In The Guardian, Alexis Petridis penned a fantastic reflection on the UK's scary public information films of the 1960s to 1980s. For more than 60 years, the government's Central Office of Information (COI) created FUD-fostering films about talking to strangers, playing with matches, sticking things in electric outlets, rabies, slippery floors, etc. (Back in 2009 at BB Gadgets, Rob put together a remarkable compendium of such films!) The COI was shut down last week due to funding cuts. From The Guardian:
The public information films aimed at children seem to speak of a different age of parenting, when you kept the kids in line by the simple expedient of terrifying them ("Get a move on or the Yorkshire Ripper'll get you!" as my mother used to say) and/or thumping them: quick and pointed and vicious, they were the cinematic equivalent of a smack on the legs. The ones aimed at adults, meanwhile, offer a weird index of largely forgotten fears. You watch them and think: whatever happened to rabies? It seemed to be an ever-present menace during my childhood. All it was going to take was one irresponsible Frenchman to smuggle his poodle through customs and we were going to be facing what one public information film called "death in a manner that is beyond description". I assumed it had been eradicated but no: rabid bats were found in Scotland in 2009. It's hard to imagine the COI in its prime would have missed the opportunity to turn that news into 60 seconds of matchless terror, perhaps involving jolly footage of people tossing the caber, massed pipe bands etc, interspersed with images of a child convulsing and foaming at the mouth and a solemn voiceover: "One wee boy won't be enjoying the Highland games this year."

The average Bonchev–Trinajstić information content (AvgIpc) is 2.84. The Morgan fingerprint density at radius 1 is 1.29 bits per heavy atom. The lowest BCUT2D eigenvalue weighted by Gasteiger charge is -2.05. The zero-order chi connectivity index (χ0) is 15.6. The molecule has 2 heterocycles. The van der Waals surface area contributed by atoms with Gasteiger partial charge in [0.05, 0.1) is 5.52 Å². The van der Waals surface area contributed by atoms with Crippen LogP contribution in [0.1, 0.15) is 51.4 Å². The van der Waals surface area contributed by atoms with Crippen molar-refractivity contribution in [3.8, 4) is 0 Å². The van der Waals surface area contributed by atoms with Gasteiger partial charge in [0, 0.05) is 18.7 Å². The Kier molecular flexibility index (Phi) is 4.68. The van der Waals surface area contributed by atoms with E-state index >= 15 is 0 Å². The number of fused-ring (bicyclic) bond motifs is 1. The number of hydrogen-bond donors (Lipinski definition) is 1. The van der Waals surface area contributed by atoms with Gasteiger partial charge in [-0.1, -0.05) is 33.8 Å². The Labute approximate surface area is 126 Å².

I asked Amy Parness, the co-founder of Sparkle Labs, maker of fantastic educational electronics kits, to write a Medium post about gender and the business of being a maker business person. Her terrific essay calls out the problems with “pink girly engineering kits.” From Medium:
Zero UI is the new term for “invisible interfaces”—what happens in the future when all the clicking and tapping and typing is history: “If you look at the history of computing, starting with the jacquard loom in 1801, humans have always had to interact with machines in a really abstract, complex way.” [Fast Company]
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